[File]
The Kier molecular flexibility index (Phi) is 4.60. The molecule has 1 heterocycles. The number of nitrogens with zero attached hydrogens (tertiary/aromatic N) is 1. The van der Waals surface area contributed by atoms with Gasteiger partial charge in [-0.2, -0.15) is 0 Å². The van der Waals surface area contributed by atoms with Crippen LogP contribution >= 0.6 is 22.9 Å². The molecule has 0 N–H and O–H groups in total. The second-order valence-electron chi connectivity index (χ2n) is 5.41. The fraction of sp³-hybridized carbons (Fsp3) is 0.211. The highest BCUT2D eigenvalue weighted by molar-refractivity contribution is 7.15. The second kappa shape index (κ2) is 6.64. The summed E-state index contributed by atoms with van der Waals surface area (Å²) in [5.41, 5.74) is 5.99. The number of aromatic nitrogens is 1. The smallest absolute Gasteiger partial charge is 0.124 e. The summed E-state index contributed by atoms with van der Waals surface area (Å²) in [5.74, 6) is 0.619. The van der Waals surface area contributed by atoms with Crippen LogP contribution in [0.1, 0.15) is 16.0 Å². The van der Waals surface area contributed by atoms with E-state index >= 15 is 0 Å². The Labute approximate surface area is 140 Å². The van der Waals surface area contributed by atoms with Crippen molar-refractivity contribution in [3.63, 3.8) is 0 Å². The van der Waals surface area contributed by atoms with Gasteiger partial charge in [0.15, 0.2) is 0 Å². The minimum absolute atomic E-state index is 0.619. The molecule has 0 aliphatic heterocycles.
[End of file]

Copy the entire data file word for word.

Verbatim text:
The Kier molecular flexibility index (Phi) is 4.60. The molecule has 1 heterocycles. The number of nitrogens with zero attached hydrogens (tertiary/aromatic N) is 1. The van der Waals surface area contributed by atoms with Gasteiger partial charge in [-0.2, -0.15) is 0 Å². The van der Waals surface area contributed by atoms with Crippen LogP contribution >= 0.6 is 22.9 Å². The molecule has 0 N–H and O–H groups in total. The second-order valence-electron chi connectivity index (χ2n) is 5.41. The fraction of sp³-hybridized carbons (Fsp3) is 0.211. The highest BCUT2D eigenvalue weighted by molar-refractivity contribution is 7.15. The second kappa shape index (κ2) is 6.64. The summed E-state index contributed by atoms with van der Waals surface area (Å²) in [5.41, 5.74) is 5.99. The number of aromatic nitrogens is 1. The smallest absolute Gasteiger partial charge is 0.124 e. The summed E-state index contributed by atoms with van der Waals surface area (Å²) in [5.74, 6) is 0.619. The van der Waals surface area contributed by atoms with Crippen LogP contribution in [0.1, 0.15) is 16.0 Å². The van der Waals surface area contributed by atoms with E-state index >= 15 is 0 Å². The Labute approximate surface area is 140 Å². The van der Waals surface area contributed by atoms with Crippen molar-refractivity contribution in [3.63, 3.8) is 0 Å². The van der Waals surface area contributed by atoms with Gasteiger partial charge in [0.15, 0.2) is 0 Å². The minimum absolute atomic E-state index is 0.619. The molecule has 0 aliphatic heterocycles.